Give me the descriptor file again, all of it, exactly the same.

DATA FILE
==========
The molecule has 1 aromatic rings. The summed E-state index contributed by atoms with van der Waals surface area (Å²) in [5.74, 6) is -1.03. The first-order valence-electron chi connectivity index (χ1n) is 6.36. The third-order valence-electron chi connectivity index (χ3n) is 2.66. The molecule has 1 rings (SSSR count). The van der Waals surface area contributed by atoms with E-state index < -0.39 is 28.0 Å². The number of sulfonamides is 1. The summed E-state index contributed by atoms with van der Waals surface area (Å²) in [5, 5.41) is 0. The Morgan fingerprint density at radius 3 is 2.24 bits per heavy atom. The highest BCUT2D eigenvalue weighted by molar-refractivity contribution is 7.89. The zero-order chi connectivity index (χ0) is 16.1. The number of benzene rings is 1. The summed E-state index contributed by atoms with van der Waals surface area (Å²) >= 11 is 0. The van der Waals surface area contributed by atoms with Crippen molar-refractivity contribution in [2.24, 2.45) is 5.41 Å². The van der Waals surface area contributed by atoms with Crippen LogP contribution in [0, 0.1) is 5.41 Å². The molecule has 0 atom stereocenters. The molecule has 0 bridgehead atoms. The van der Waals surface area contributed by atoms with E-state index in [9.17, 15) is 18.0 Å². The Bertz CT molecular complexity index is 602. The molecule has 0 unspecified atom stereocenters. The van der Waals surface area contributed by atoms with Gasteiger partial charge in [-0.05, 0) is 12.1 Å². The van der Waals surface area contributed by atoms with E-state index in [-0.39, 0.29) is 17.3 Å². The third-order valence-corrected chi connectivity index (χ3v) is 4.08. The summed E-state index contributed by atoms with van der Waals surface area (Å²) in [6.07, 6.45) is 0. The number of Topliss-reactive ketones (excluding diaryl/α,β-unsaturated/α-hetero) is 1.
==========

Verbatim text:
The molecule has 1 aromatic rings. The summed E-state index contributed by atoms with van der Waals surface area (Å²) in [5.74, 6) is -1.03. The first-order valence-electron chi connectivity index (χ1n) is 6.36. The third-order valence-electron chi connectivity index (χ3n) is 2.66. The molecule has 1 rings (SSSR count). The van der Waals surface area contributed by atoms with E-state index < -0.39 is 28.0 Å². The number of sulfonamides is 1. The summed E-state index contributed by atoms with van der Waals surface area (Å²) in [5, 5.41) is 0. The Morgan fingerprint density at radius 3 is 2.24 bits per heavy atom. The highest BCUT2D eigenvalue weighted by molar-refractivity contribution is 7.89. The zero-order chi connectivity index (χ0) is 16.1. The number of benzene rings is 1. The summed E-state index contributed by atoms with van der Waals surface area (Å²) >= 11 is 0. The van der Waals surface area contributed by atoms with Crippen molar-refractivity contribution in [2.24, 2.45) is 5.41 Å². The van der Waals surface area contributed by atoms with Crippen LogP contribution in [0, 0.1) is 5.41 Å². The molecule has 0 atom stereocenters. The molecule has 0 bridgehead atoms. The van der Waals surface area contributed by atoms with E-state index in [9.17, 15) is 18.0 Å². The Bertz CT molecular complexity index is 602. The molecule has 0 unspecified atom stereocenters. The van der Waals surface area contributed by atoms with Gasteiger partial charge in [-0.05, 0) is 12.1 Å². The van der Waals surface area contributed by atoms with E-state index in [-0.39, 0.29) is 17.3 Å². The third-order valence-corrected chi connectivity index (χ3v) is 4.08. The summed E-state index contributed by atoms with van der Waals surface area (Å²) in [6.07, 6.45) is 0. The number of Topliss-reactive ketones (excluding diaryl/α,β-unsaturated/α-hetero) is 1.